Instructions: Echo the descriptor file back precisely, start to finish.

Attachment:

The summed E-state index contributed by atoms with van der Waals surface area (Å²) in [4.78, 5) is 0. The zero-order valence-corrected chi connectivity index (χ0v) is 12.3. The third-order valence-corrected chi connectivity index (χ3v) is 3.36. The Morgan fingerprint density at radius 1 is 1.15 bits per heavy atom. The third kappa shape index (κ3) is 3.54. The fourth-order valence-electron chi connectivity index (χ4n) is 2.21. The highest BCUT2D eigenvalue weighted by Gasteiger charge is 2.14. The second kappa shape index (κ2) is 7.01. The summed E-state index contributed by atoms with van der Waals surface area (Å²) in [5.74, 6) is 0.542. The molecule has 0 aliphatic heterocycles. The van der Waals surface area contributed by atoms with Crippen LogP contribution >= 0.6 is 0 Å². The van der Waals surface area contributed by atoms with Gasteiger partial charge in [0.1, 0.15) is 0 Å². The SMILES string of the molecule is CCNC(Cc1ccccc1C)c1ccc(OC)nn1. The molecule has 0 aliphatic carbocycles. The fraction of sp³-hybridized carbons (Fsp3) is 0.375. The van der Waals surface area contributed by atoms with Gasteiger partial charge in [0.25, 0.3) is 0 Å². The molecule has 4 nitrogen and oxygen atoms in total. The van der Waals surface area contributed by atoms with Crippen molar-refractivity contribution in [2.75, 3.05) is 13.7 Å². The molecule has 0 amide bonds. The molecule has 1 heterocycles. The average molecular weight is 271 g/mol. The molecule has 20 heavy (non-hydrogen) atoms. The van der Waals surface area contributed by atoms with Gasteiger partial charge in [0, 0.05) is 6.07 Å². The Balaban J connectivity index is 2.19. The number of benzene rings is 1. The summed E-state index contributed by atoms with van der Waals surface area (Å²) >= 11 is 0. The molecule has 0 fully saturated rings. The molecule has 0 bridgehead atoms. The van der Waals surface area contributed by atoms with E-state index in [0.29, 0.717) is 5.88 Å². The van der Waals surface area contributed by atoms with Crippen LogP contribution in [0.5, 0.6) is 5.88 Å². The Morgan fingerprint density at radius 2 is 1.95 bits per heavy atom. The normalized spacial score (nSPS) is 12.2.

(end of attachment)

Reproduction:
The summed E-state index contributed by atoms with van der Waals surface area (Å²) in [4.78, 5) is 0. The zero-order valence-corrected chi connectivity index (χ0v) is 12.3. The third-order valence-corrected chi connectivity index (χ3v) is 3.36. The Morgan fingerprint density at radius 1 is 1.15 bits per heavy atom. The third kappa shape index (κ3) is 3.54. The fourth-order valence-electron chi connectivity index (χ4n) is 2.21. The highest BCUT2D eigenvalue weighted by Gasteiger charge is 2.14. The second kappa shape index (κ2) is 7.01. The summed E-state index contributed by atoms with van der Waals surface area (Å²) in [5.74, 6) is 0.542. The molecule has 0 aliphatic heterocycles. The van der Waals surface area contributed by atoms with Crippen LogP contribution >= 0.6 is 0 Å². The van der Waals surface area contributed by atoms with Gasteiger partial charge in [0.1, 0.15) is 0 Å². The SMILES string of the molecule is CCNC(Cc1ccccc1C)c1ccc(OC)nn1. The molecule has 0 aliphatic carbocycles. The fraction of sp³-hybridized carbons (Fsp3) is 0.375. The van der Waals surface area contributed by atoms with Gasteiger partial charge in [0.25, 0.3) is 0 Å². The molecule has 4 nitrogen and oxygen atoms in total. The van der Waals surface area contributed by atoms with Crippen molar-refractivity contribution in [2.75, 3.05) is 13.7 Å². The molecule has 0 amide bonds. The molecule has 1 heterocycles. The average molecular weight is 271 g/mol. The molecule has 20 heavy (non-hydrogen) atoms. The van der Waals surface area contributed by atoms with Gasteiger partial charge in [0, 0.05) is 6.07 Å². The Balaban J connectivity index is 2.19. The number of benzene rings is 1. The summed E-state index contributed by atoms with van der Waals surface area (Å²) >= 11 is 0. The molecule has 0 fully saturated rings. The molecule has 0 bridgehead atoms. The van der Waals surface area contributed by atoms with E-state index in [0.29, 0.717) is 5.88 Å². The van der Waals surface area contributed by atoms with Crippen LogP contribution in [0.5, 0.6) is 5.88 Å². The Morgan fingerprint density at radius 2 is 1.95 bits per heavy atom. The normalized spacial score (nSPS) is 12.2.